Research engineers say disposable face masks could be recycled to make roads.

A team at RMIT is working on a ‘circular economy’ solution to pandemic-generated waste. Their latest study shows that using a recycled face mask material to make just one kilometre of a two-lane road would use up about 3 million masks, preventing 93 tonnes of waste from going to landfill. 

The new road-making material - a mix of shredded single-use face masks and processed building rubble - has also been shown to meet civil engineering safety standards. 

Analysis shows the face masks help to add stiffness and strength to the final product, designed to be used for base layers of roads and pavements. 

With an estimated 6.8 billion disposable face masks being used across the globe each day, researchers say the world needs innovative solutions to the growing environmental impact and risks associated with the disposal of used PPE. 

Roads are made of four layers: subgrade, base, sub-base and asphalt on top. All the layers must be both strong and flexible to withstand the pressures of heavy vehicles and prevent cracking. 

Processed building rubble – known as recycled concrete aggregate (RCA) – can potentially be used on its own for the three base layers.  

But the researchers found adding shredded face masks to RCA enhances the material while simultaneously addressing environmental challenges on two fronts: PPE disposal and construction waste. 

Construction, renovation and demolition account for about half the waste produced annually worldwide, and in Australia, about 3.15 million tons of RCA is added to stockpiles each year rather than being reused.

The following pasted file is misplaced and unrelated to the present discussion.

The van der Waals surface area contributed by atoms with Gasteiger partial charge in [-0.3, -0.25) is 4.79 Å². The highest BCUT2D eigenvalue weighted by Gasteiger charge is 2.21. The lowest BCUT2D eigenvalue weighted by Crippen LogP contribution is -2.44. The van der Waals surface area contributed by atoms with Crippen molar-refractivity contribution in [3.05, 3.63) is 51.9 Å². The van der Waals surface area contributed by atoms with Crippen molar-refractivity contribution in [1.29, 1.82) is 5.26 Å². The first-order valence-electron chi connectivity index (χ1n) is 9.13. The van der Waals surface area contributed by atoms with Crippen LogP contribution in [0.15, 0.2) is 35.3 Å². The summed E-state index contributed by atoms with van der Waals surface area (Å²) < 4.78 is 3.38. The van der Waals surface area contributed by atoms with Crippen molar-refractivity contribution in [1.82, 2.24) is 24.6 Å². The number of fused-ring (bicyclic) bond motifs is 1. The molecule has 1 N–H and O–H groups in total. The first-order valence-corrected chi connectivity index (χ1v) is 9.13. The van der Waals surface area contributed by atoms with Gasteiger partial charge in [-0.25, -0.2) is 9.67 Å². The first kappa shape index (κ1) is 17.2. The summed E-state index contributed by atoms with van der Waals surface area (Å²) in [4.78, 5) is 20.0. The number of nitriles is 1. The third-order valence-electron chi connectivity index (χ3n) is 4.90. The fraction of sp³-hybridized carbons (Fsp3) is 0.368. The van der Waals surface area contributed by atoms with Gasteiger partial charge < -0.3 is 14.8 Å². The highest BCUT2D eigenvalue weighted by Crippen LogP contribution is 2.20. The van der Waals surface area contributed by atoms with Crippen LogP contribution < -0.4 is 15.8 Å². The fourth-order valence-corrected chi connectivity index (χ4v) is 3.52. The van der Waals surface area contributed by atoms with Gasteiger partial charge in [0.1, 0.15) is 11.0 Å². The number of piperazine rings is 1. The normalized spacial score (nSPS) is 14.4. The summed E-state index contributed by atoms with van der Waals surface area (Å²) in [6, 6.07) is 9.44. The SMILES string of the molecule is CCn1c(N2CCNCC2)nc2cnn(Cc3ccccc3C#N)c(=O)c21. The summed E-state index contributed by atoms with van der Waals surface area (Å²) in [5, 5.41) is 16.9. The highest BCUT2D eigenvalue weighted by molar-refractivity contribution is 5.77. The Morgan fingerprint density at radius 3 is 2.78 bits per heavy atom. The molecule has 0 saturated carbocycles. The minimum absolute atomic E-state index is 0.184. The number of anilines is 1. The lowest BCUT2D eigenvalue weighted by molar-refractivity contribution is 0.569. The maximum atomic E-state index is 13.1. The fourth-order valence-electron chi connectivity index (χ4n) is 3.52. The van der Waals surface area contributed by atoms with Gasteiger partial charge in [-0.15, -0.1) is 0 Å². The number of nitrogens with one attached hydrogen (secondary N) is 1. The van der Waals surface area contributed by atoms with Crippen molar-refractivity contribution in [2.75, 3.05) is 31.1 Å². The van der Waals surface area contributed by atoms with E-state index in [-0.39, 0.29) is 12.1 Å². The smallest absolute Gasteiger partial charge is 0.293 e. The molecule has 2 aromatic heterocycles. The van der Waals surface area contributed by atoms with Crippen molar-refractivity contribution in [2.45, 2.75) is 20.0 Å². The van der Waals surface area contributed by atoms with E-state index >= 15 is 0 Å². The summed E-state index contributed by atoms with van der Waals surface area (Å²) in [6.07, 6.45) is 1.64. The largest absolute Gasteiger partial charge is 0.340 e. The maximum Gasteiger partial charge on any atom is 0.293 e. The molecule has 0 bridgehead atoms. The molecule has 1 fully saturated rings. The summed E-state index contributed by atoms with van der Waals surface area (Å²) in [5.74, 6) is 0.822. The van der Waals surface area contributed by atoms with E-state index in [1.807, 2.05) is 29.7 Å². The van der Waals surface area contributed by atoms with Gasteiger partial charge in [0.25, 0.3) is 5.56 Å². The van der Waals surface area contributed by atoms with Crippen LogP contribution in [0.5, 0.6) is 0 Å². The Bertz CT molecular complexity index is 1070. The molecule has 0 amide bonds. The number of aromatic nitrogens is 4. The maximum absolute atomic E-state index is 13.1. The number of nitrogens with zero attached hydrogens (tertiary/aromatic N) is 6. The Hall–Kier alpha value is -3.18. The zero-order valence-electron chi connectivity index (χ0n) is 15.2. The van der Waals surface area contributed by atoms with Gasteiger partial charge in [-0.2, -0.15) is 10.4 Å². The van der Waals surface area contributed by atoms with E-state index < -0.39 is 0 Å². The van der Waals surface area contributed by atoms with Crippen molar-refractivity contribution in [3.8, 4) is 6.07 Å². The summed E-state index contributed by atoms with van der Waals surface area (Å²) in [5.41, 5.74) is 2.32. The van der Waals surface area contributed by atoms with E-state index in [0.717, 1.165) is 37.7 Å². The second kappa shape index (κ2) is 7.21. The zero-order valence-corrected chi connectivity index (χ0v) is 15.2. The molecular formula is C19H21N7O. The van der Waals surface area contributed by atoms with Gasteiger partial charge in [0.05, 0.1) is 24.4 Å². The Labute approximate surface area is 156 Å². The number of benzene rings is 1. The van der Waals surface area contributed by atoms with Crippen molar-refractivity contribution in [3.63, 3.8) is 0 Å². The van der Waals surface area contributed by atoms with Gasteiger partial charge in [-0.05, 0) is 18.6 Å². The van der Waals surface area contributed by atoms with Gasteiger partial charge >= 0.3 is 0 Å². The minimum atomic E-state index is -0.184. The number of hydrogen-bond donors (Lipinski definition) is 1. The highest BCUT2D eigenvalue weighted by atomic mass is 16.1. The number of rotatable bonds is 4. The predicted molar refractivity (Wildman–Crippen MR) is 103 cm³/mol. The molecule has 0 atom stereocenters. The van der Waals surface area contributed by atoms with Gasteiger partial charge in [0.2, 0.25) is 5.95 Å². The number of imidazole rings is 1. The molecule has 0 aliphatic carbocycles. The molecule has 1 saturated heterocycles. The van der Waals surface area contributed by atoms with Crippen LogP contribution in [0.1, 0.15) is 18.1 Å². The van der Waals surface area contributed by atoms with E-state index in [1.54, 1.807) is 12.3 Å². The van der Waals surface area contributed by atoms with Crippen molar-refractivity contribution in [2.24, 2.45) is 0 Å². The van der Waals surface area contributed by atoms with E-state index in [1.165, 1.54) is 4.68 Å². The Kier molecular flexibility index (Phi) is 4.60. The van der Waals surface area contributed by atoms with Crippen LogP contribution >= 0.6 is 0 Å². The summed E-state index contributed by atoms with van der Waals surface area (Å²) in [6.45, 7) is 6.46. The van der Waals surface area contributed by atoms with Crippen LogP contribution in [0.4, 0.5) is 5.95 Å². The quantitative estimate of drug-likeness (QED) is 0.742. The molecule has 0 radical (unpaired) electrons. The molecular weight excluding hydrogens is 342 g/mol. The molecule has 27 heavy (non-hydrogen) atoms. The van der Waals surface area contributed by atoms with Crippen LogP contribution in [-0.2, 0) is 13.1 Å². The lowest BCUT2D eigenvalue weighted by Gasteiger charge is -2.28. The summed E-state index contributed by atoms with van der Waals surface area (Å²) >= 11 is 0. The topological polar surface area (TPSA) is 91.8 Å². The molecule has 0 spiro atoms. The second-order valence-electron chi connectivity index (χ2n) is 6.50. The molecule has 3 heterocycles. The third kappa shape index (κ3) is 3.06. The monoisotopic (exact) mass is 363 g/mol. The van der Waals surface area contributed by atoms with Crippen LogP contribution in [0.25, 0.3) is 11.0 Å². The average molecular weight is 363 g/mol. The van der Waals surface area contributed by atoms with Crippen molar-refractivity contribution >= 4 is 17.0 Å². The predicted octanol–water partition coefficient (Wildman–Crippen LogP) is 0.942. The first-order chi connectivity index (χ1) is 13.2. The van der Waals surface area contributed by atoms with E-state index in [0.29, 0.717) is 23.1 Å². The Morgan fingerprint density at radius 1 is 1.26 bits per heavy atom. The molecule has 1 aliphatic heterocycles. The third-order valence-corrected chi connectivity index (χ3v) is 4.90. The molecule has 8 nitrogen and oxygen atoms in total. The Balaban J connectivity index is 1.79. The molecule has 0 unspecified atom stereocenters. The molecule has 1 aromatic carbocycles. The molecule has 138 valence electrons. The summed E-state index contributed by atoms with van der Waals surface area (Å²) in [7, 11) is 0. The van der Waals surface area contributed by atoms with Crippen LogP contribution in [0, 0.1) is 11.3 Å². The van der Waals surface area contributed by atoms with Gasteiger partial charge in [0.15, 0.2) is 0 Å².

The study identified an optimal mixture – 1 per cent shredded face masks to 99 per cent RCA – that delivers on strength while maintaining good cohesion between the two materials. 

The mixture performs well when tested for stress, acid and water resistance, as well as strength, deformation and dynamic properties, meeting all the relevant civil engineering specifications. 

While the experimental study was conducted with a small amount of unused surgical face masks, other research has investigated effective methods for disinfecting and sterilising used masks. 

A comprehensive review of disinfection technologies found 99.9 per cent of viruses could be killed with the simple “microwave method”, where masks are sprayed with an antiseptic solution then microwaved for one minute. 

In related work, the RMIT researchers have also investigated the use of shredded disposable face masks as an aggregate material for making concrete, with promising preliminary findings. 

The paper, 'Repurposing of COVID-19 single-use face masks for pavements base/subbase’, has been published in Science of the Total Environment.